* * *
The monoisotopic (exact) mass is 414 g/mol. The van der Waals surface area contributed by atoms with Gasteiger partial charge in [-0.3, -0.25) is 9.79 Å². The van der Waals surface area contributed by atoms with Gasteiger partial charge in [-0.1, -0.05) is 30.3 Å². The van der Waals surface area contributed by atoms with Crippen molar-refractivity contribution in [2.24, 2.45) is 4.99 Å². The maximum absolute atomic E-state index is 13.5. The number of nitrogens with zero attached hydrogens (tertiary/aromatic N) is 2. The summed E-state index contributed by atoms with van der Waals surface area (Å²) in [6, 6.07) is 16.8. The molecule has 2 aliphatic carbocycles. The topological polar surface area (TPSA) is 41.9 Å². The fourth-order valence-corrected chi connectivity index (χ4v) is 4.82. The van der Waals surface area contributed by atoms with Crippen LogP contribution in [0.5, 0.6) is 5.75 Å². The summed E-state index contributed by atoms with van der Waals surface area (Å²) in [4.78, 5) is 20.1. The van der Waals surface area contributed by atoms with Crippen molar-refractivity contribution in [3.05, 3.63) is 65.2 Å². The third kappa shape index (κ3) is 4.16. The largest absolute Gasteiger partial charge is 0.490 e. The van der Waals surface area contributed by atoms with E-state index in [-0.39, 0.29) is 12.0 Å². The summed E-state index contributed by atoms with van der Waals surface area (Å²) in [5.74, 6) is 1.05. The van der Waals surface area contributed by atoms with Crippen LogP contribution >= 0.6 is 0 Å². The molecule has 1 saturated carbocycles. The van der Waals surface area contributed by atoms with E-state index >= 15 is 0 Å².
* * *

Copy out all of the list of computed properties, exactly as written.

The monoisotopic (exact) mass is 414 g/mol. The van der Waals surface area contributed by atoms with Gasteiger partial charge in [-0.3, -0.25) is 9.79 Å². The van der Waals surface area contributed by atoms with Gasteiger partial charge in [-0.1, -0.05) is 30.3 Å². The van der Waals surface area contributed by atoms with Crippen molar-refractivity contribution in [2.24, 2.45) is 4.99 Å². The maximum absolute atomic E-state index is 13.5. The number of nitrogens with zero attached hydrogens (tertiary/aromatic N) is 2. The summed E-state index contributed by atoms with van der Waals surface area (Å²) in [6, 6.07) is 16.8. The molecule has 2 aliphatic carbocycles. The topological polar surface area (TPSA) is 41.9 Å². The fourth-order valence-corrected chi connectivity index (χ4v) is 4.82. The van der Waals surface area contributed by atoms with Crippen LogP contribution in [0.5, 0.6) is 5.75 Å². The summed E-state index contributed by atoms with van der Waals surface area (Å²) in [4.78, 5) is 20.1. The van der Waals surface area contributed by atoms with Crippen molar-refractivity contribution in [3.05, 3.63) is 65.2 Å². The third kappa shape index (κ3) is 4.16. The largest absolute Gasteiger partial charge is 0.490 e. The van der Waals surface area contributed by atoms with E-state index in [-0.39, 0.29) is 12.0 Å². The summed E-state index contributed by atoms with van der Waals surface area (Å²) in [5.74, 6) is 1.05. The van der Waals surface area contributed by atoms with Crippen LogP contribution >= 0.6 is 0 Å². The molecule has 1 saturated carbocycles. The van der Waals surface area contributed by atoms with E-state index >= 15 is 0 Å².